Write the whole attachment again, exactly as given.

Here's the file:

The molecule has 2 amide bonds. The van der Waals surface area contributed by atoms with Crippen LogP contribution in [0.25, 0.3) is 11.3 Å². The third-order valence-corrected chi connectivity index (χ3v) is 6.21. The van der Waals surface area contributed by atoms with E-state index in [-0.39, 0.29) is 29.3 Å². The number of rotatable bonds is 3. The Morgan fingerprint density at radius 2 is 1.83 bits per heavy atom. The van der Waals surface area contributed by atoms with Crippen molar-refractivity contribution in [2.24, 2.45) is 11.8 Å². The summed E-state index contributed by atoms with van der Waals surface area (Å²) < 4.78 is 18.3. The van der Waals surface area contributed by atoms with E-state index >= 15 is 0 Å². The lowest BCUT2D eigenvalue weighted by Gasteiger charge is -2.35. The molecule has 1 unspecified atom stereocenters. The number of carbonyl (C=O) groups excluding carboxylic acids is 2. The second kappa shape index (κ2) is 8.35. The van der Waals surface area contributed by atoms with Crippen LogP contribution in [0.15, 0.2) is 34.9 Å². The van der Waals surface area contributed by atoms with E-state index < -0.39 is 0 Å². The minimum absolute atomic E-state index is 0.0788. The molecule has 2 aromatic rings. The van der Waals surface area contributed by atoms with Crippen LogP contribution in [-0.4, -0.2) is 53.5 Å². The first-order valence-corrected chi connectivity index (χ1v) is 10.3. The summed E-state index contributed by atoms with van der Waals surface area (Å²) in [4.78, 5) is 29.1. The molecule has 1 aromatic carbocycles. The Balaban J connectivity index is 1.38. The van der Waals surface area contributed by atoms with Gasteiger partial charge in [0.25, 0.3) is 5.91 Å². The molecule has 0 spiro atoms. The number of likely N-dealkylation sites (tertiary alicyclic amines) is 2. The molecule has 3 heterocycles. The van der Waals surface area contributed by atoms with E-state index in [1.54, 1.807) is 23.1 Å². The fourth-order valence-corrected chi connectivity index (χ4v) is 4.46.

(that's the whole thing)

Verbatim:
The molecule has 2 amide bonds. The van der Waals surface area contributed by atoms with Crippen LogP contribution in [0.25, 0.3) is 11.3 Å². The third-order valence-corrected chi connectivity index (χ3v) is 6.21. The van der Waals surface area contributed by atoms with E-state index in [-0.39, 0.29) is 29.3 Å². The number of rotatable bonds is 3. The Morgan fingerprint density at radius 2 is 1.83 bits per heavy atom. The van der Waals surface area contributed by atoms with Crippen molar-refractivity contribution in [2.24, 2.45) is 11.8 Å². The summed E-state index contributed by atoms with van der Waals surface area (Å²) < 4.78 is 18.3. The van der Waals surface area contributed by atoms with E-state index >= 15 is 0 Å². The lowest BCUT2D eigenvalue weighted by Gasteiger charge is -2.35. The molecule has 1 unspecified atom stereocenters. The number of carbonyl (C=O) groups excluding carboxylic acids is 2. The second kappa shape index (κ2) is 8.35. The van der Waals surface area contributed by atoms with Crippen LogP contribution in [0.15, 0.2) is 34.9 Å². The van der Waals surface area contributed by atoms with E-state index < -0.39 is 0 Å². The minimum absolute atomic E-state index is 0.0788. The molecule has 2 aromatic rings. The van der Waals surface area contributed by atoms with Crippen LogP contribution in [-0.4, -0.2) is 53.5 Å². The first-order valence-corrected chi connectivity index (χ1v) is 10.3. The summed E-state index contributed by atoms with van der Waals surface area (Å²) in [4.78, 5) is 29.1. The molecule has 1 aromatic carbocycles. The Balaban J connectivity index is 1.38. The van der Waals surface area contributed by atoms with Gasteiger partial charge in [0.25, 0.3) is 5.91 Å². The molecule has 0 spiro atoms. The number of likely N-dealkylation sites (tertiary alicyclic amines) is 2. The molecule has 3 heterocycles. The van der Waals surface area contributed by atoms with E-state index in [1.54, 1.807) is 23.1 Å². The fourth-order valence-corrected chi connectivity index (χ4v) is 4.46.